After DePuy Orthopaedics, a subsidiary of Johnson & Johnson, recalled two models of its metal-on-metal hip replacement products in August of 2010, thousands of lawsuits were filed against the product manufacturer. DePuy Orthopaedics recalled its ASR Acetabular System and the ASR Hip Resurfacing System after reports of high rates of failures by the products, leading to the patients needing revision (removal) surgery. Similarly, Stryker Orthopaedics recalled in July of 2012 its Rejuvenate and ABG II hip implant products after multiple reports of product failures due to heavy metal fretting and corrosion. Thousands of lawsuits were also filed against Stryker thereafter.
There were essentially two classes of victims involved in the litigation. The majority of the lawsuits were filed on behalf of individuals who had suffered injuries, including loosening or instability in the hip joint, dislocations, difficulty walking and moving the hip properly, pain, inflammation or swelling in the area of the hip implant, tissue destruction or tissue necrosis, and elevated levels of cobalt and chromium in the bloodstream, a condition known as metallosis. These individuals had to undergo revision surgery or surgeries during which the metal-on-metal hip implant was removed and replaced with a more traditional hip replacement product that utilized a metal femoral head with a plastic liner in the cup. Many of the lawsuits that were filed on behalf of individuals who had already undergone revision surgery or surgeries have settled. A substantial number of lawsuits remain pending on behalf of individuals who were surgically implanted with these defective hip products, but who have not yet undergone revision surgery. These individuals have not yet had revision surgery because the injuries and problems resulting from metal-on-metal have not yet manifested themselves, or the patients have symptoms or problems, but their physicians have not yet recommended revision surgery.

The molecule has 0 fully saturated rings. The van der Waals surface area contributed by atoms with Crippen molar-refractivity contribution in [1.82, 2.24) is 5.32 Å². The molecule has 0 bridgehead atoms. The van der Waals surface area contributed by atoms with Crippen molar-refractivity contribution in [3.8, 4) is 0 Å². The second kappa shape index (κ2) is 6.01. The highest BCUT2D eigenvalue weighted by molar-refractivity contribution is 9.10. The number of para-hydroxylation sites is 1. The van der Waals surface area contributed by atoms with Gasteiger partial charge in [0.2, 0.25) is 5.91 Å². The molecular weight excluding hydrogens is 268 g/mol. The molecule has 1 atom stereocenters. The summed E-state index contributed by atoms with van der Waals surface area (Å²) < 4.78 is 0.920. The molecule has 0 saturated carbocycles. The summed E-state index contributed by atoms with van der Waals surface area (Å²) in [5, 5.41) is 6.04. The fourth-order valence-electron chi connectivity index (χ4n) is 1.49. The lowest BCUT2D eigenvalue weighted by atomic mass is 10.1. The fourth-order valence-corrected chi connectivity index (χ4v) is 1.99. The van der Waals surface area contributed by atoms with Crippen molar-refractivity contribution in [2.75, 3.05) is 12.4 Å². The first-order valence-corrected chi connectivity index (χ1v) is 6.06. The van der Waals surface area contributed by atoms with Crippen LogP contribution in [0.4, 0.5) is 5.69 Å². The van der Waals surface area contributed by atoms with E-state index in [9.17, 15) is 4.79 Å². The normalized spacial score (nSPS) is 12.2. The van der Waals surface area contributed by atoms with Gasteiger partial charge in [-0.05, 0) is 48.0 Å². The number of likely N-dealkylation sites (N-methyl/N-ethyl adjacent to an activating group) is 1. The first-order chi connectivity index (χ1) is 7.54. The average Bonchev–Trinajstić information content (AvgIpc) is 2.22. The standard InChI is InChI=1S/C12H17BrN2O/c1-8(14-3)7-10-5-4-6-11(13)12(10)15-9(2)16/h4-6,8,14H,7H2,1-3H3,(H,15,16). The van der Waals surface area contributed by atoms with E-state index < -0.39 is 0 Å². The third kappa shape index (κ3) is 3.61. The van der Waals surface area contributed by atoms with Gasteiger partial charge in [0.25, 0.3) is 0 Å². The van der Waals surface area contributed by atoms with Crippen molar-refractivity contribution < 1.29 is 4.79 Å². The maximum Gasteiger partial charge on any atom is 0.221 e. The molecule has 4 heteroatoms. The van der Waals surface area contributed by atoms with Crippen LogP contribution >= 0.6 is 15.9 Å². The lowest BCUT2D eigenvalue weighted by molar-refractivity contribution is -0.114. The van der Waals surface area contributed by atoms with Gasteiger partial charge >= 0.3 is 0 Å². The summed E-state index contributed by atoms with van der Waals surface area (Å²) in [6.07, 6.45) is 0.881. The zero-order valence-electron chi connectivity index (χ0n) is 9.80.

One of many problems associated with metal-on-metal hip replacement products was the corrosion or fretting caused by the metal femoral head (ball) rubbing against the metal cup. The constant rubbing of the two metal surfaces caused scratching or corrosion of the femoral head, acetabular liner, and/or the metal cup. This resulted in metal debris or particles known as ions getting into the bloodstream and adjacent tissues, contributing to implant failure and tissue destruction. The metal components of the hip replacement products contain cobalt and chromium. When metal ions containing cobalt and/or chromium are released into the bloodstream or adjacent tissue, these particles are toxic to soft tissue, bone and muscle. In essence, this poisons the hip joint. The term “metallosis” has been used to describe excess levels of cobalt and/or chromium in a victim’s bloodstream. Surgeons who have removed the defective hips have seen and documented the extensive tissue destruction and necrosis surrounding the hip implant area.